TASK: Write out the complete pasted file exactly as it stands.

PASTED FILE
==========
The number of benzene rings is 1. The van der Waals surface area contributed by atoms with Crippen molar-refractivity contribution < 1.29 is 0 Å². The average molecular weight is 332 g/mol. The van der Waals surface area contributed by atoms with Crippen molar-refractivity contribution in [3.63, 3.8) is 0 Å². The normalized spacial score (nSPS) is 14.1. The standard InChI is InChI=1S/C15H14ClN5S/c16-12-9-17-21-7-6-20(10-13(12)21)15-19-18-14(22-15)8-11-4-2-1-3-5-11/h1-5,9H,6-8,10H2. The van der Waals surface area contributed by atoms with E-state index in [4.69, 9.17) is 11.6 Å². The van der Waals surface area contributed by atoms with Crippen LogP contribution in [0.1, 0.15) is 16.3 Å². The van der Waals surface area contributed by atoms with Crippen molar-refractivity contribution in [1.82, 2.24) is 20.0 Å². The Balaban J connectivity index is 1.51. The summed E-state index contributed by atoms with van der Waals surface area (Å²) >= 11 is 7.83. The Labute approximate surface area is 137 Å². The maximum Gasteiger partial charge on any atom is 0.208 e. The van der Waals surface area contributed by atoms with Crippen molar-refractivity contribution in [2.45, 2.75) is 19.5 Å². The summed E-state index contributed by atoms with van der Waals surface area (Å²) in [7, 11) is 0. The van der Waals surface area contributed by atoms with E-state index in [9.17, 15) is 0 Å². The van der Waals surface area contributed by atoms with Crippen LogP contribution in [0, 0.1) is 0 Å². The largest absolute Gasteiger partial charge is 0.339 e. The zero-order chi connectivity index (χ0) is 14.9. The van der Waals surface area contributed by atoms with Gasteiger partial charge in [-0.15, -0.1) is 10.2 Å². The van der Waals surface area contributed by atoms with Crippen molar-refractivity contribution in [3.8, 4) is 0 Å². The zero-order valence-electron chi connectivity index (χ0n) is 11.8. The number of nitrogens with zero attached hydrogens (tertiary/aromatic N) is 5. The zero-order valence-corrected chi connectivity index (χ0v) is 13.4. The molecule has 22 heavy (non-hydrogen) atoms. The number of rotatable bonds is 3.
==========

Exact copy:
The number of benzene rings is 1. The van der Waals surface area contributed by atoms with Crippen molar-refractivity contribution < 1.29 is 0 Å². The average molecular weight is 332 g/mol. The van der Waals surface area contributed by atoms with Crippen molar-refractivity contribution in [3.63, 3.8) is 0 Å². The normalized spacial score (nSPS) is 14.1. The standard InChI is InChI=1S/C15H14ClN5S/c16-12-9-17-21-7-6-20(10-13(12)21)15-19-18-14(22-15)8-11-4-2-1-3-5-11/h1-5,9H,6-8,10H2. The van der Waals surface area contributed by atoms with E-state index in [4.69, 9.17) is 11.6 Å². The van der Waals surface area contributed by atoms with Crippen LogP contribution in [0.1, 0.15) is 16.3 Å². The van der Waals surface area contributed by atoms with Crippen molar-refractivity contribution in [1.82, 2.24) is 20.0 Å². The Balaban J connectivity index is 1.51. The summed E-state index contributed by atoms with van der Waals surface area (Å²) >= 11 is 7.83. The Labute approximate surface area is 137 Å². The maximum Gasteiger partial charge on any atom is 0.208 e. The van der Waals surface area contributed by atoms with Crippen molar-refractivity contribution in [2.45, 2.75) is 19.5 Å². The summed E-state index contributed by atoms with van der Waals surface area (Å²) in [7, 11) is 0. The van der Waals surface area contributed by atoms with E-state index in [9.17, 15) is 0 Å². The van der Waals surface area contributed by atoms with Crippen LogP contribution in [0, 0.1) is 0 Å². The largest absolute Gasteiger partial charge is 0.339 e. The zero-order chi connectivity index (χ0) is 14.9. The van der Waals surface area contributed by atoms with Gasteiger partial charge in [-0.15, -0.1) is 10.2 Å². The van der Waals surface area contributed by atoms with Crippen molar-refractivity contribution in [3.8, 4) is 0 Å². The zero-order valence-electron chi connectivity index (χ0n) is 11.8. The number of nitrogens with zero attached hydrogens (tertiary/aromatic N) is 5. The zero-order valence-corrected chi connectivity index (χ0v) is 13.4. The molecule has 22 heavy (non-hydrogen) atoms. The number of rotatable bonds is 3.